The slogan caught my eye as I turned a corner inside the Humanities building: “Well-Behaved Women Seldom Make History.”
Later, I’d discover that Laurel Thatcher Ulrich, the writer who penned the phrase, had done so almost off-hand, in an obscure work about Puritan funeral services. I’d learn that it became a feminist catchphrase without her help, and was often used out of context. I would find that Ulrich, a practicing Mormon, wasn’t trying to denigrate the histories of ordinary, domestic women, but instead, illuminate them.
But at the time, I assumed the phrase was attacking me: a well-behaved, white, upper-middle class Christian housewife. I felt a flare of anger and shame, and ducked my head. I tried to pretend the slogan wasn’t there.
The building, which was shaped like a squared-off figure eight, was easy to get lost in. You went around corners so often that you lost all sense of direction; the decrepit state of repair and the bleak décor only added to the disorientation.
I found the staircase I’d been hunting for and went up another floor to the English department.
As I ascended the staircase, I turned the phrase over in my head. Well-behaved. Make history. Women.
I wondered why I’d have to behave badly to make history. I wondered if that was something I’d want. If that was something God would want for me.
What I didn’t wonder was this: Well-behaved by the standards of whom?
When Being Well-Behaved Shamed Me
It was my first semester in the Creative Writing Master’s degree program at San Diego State University. I felt pleased and excited to write so much.
But it also wasn’t what I’d expected.
My first fiction professor, Hal, was a writer of very experimental political pieces, with titles like “Terror-Dot-Gov.” In class, he told us writing should be political, should address issues in the world, should engage in social justice.
Also, he said “dialectical” about every other sentence.
During Hal’s political rants, I’d look down at my stories, full of white, upper-middle-class family problems, and feel my stomach twist.
I rounded a few more corners as I made my way to the MFA copy room, mentally arguing with the whoever had posted the slogan.
Was there something wrong with just being a nice Christian girl? Was I not enough? Does every woman have to burn her bras to be significant?
I hated feeling judged.
But even as I fumed, I knew my anger mostly revealed something about me. I felt shame. I was not significant. I wasn’t brave. I would never raise my voice.
How I Didn’t Notice My Own Bravery
What makes me ache about remembering this moment is how much I sold myself—and my womanhood—short. I could not yet see my own bravery, how I’d keep writing in the face of post-partum depression, pushback from loved ones, and deep, unrelenting fear. I didn’t see that my shame about not being “political” underscored how I longed to address issues of injustice, but assumed I had nothing to contribute.
I didn’t know that when I became a mother two years later, something would break in my heart. I realized then that it bothered me that my femininity didn’t seem represented in my faith.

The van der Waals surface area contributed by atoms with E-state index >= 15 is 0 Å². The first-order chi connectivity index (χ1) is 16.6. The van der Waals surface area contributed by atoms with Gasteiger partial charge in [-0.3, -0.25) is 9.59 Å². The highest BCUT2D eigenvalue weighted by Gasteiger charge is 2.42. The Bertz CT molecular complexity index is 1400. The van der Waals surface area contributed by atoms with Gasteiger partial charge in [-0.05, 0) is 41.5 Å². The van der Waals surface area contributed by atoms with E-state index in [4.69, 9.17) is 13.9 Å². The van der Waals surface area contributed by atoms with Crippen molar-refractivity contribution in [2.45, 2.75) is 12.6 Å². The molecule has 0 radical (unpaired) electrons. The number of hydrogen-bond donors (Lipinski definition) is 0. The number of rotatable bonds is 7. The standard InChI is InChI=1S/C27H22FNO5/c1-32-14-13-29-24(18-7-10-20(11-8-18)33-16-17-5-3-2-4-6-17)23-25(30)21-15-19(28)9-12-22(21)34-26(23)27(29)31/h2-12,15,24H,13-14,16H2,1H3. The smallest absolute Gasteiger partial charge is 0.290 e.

The almost exclusively masculine imagery for God I’d learned made me feel excluded. Did a God described in masculine terms mean that I didn’t count?
I winced when I read the rapes and sexual violence written, without comment, into the Scriptures.
I couldn’t bear to face the parts of church history that diminished or demonized women.
But when I started digging, I noticed all the women in the Bible who didn’t conform to their patriarchal cultures: Deborah, Ruth, Mary with her hierarchy-shaking Magnificat. I noticed God described as a midwife, a mother hen, and Eve described by the Hebrew word ezer, the same strong word used to describe God’s rescuing help for his people. I noticed Jesus treating women with respect.
As Suzanne said in Reclaiming Eve, “I never would have guessed how highly God thinks of his daughters. I hadn’t understood how invaluable we are to his kingdom.”
Paying Attention to My Significance Helped Me Reclaim My Voice
After I saw my worth through God’s eyes, his incredible power transformed me.
I started caring less about whether my niceness, and focused on living out love and justice.
I started seeing my words were significant, and that I wanted to use them.
And I noticed that I could speak up about injustice in my own way, for my own reasons, at my own pace. Not because a professor told me to, but because I felt called.
Instead of feeling like I needed to become someone I wasn’t in order to please Hal, or Laurel Thatcher Ulrich, or other Christians, I started worrying about pleasing God instead.
Doing that made me come alive.
I assumed, walking down that hallway, that Ulrich was trying to shame me into becoming someone else. Someone unChristian, offensive, and impossibly brave. I assumed I could never feel empowered, and I assumed that God agreed.
I didn’t know that like Ulrich, I could have my own ideas about what “well-behaved” and “world-changing” looked like. I didn’t recognize my significance, just as God made me. I didn’t know He was cheering me on.
As I remember trying to find my way in that impossibly mixed-up building, I cheer my old self on too. I had no idea what was waiting for me, just around the next corner.